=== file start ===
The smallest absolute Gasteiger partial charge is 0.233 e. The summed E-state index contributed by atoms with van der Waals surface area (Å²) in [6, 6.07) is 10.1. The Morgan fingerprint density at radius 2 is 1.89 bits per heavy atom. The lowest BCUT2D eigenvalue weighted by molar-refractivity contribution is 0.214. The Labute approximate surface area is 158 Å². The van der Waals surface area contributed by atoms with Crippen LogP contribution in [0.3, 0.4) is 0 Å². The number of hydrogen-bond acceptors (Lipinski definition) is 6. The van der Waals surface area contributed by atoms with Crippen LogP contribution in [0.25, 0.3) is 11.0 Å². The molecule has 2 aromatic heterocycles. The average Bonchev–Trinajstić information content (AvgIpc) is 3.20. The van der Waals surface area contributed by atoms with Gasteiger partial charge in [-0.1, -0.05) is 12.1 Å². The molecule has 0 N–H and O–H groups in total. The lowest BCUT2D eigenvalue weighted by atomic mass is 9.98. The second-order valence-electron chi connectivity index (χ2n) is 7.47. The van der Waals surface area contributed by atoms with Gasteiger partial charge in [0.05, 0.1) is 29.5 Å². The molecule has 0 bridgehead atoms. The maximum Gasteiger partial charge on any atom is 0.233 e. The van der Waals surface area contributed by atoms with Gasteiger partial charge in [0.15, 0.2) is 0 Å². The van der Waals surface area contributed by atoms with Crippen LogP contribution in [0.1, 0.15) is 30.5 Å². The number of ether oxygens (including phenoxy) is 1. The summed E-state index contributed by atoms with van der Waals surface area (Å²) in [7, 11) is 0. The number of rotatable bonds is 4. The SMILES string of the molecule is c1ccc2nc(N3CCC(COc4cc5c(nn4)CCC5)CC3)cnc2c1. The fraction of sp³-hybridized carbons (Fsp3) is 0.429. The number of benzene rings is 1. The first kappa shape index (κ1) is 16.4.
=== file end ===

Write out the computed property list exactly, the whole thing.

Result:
The smallest absolute Gasteiger partial charge is 0.233 e. The summed E-state index contributed by atoms with van der Waals surface area (Å²) in [6, 6.07) is 10.1. The Morgan fingerprint density at radius 2 is 1.89 bits per heavy atom. The lowest BCUT2D eigenvalue weighted by molar-refractivity contribution is 0.214. The Labute approximate surface area is 158 Å². The van der Waals surface area contributed by atoms with Crippen LogP contribution in [0.3, 0.4) is 0 Å². The number of hydrogen-bond acceptors (Lipinski definition) is 6. The van der Waals surface area contributed by atoms with Crippen LogP contribution in [0.25, 0.3) is 11.0 Å². The molecule has 2 aromatic heterocycles. The average Bonchev–Trinajstić information content (AvgIpc) is 3.20. The van der Waals surface area contributed by atoms with Gasteiger partial charge in [-0.1, -0.05) is 12.1 Å². The molecule has 0 N–H and O–H groups in total. The lowest BCUT2D eigenvalue weighted by atomic mass is 9.98. The second-order valence-electron chi connectivity index (χ2n) is 7.47. The van der Waals surface area contributed by atoms with Gasteiger partial charge in [0.05, 0.1) is 29.5 Å². The molecule has 0 bridgehead atoms. The maximum Gasteiger partial charge on any atom is 0.233 e. The van der Waals surface area contributed by atoms with Gasteiger partial charge in [0.15, 0.2) is 0 Å². The van der Waals surface area contributed by atoms with Crippen LogP contribution in [0.1, 0.15) is 30.5 Å². The number of ether oxygens (including phenoxy) is 1. The summed E-state index contributed by atoms with van der Waals surface area (Å²) in [7, 11) is 0. The number of rotatable bonds is 4. The SMILES string of the molecule is c1ccc2nc(N3CCC(COc4cc5c(nn4)CCC5)CC3)cnc2c1. The fraction of sp³-hybridized carbons (Fsp3) is 0.429. The number of benzene rings is 1. The first kappa shape index (κ1) is 16.4.